The Concrete Grove by Gary McMahon
Review by David Stoit
My experience with Horror is limited, mostly I read Fantasy and I bought this book with the idea in mind to try some new fantasy. Something laid-back to read, which horror doesn’t really seem to aim for in my opinion. Well, all in all, it seemed a waste to not even try it so I reluctantly started reading.
I got surprised and not badly so. To be honest, this is the kind of horror I could really learn to appreciate and perhaps love as I do with Fantasy.
The story starts slightly oddly in the dreadfully bleak environment of the Concrete Grove. Slightly odd changes quickly into alien, mysterious and slightly horrifying and within a couple of pages I was hooked.
McMahon has shown an excellent display of writing skill in this story, in which the most intriguing parts I’ll try to explain. Firstly the characters. McMahon delves deep into the minds and lives of the three main characters, giving a depth and an emotional involvement which is the carrier of this story. You really pity the characters because none are having a life you’d want anyone to have.
Secondly the depressing rundown area in which the story takes place plays a major role. This seemingly fictional place is a dread in itself and that’s without the growing mysteriousness. At the end the place really evolves into an entity itself.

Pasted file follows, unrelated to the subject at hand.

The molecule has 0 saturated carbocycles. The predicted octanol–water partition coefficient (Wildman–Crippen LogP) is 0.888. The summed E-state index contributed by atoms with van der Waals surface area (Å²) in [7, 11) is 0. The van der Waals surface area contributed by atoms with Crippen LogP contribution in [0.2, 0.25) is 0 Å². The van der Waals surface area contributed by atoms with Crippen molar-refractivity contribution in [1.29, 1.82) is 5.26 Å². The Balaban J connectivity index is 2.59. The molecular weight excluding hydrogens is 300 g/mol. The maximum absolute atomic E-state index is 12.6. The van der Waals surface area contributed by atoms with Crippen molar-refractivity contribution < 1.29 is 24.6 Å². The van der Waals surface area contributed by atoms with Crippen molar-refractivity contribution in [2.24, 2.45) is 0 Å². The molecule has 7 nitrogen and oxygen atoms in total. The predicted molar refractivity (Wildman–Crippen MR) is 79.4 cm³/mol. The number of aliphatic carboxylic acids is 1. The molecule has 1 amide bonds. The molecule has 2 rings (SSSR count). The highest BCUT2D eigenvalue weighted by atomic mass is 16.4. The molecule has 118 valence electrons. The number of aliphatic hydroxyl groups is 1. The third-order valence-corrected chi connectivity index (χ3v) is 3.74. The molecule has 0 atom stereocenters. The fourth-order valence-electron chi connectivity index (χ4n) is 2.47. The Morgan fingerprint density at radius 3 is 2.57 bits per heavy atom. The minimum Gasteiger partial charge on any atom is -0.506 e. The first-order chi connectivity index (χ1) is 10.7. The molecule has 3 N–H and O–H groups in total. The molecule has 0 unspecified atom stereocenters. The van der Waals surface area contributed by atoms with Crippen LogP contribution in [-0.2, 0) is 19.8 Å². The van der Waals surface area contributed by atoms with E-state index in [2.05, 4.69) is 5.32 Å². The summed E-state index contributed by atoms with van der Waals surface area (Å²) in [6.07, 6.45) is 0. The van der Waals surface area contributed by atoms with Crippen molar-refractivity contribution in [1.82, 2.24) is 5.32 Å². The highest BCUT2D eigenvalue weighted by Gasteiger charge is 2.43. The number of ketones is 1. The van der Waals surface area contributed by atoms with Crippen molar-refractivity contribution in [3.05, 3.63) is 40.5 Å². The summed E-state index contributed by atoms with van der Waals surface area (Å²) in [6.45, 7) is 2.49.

The third is perhaps the most important of the three. When you start this story you just want to read it through. McMahon has a talent for capturing your mind, bombarding it with some pretty horrible stuff which tend to linger in your head for some time. The whole sphere of despair, anger and sorrow tends to hook you in a strangely firm but not wholly unpleasant kind of way.
Another thing that really adds to the story is the less obvious dominant plot. Although some really sick and disturbing things happen, the plot is interesting and surprising enough to keep the story going. All the while giving the impression of the fluid reality of life. Things happen without the obvious coming and going of events.
All in all, this book is an excellent read which tends to give you at least a couple of disturbed dreams. Perhaps it is the emotional involvement, perhaps it are the unanswered questions? Perhaps it is the battle between the horror and the fantasy aspect of this story in which two worlds, one painfully realistic and one horrifying fictive slowly merge into a constantly unpredictable mesh. This unstable environment which forces you to pay real attention otherwise threatening you to miss something. Perhaps it is in just the last, personal couple of pages in this book. Either way, I will remember Gary McMahon and will certainly look out for more of his work.
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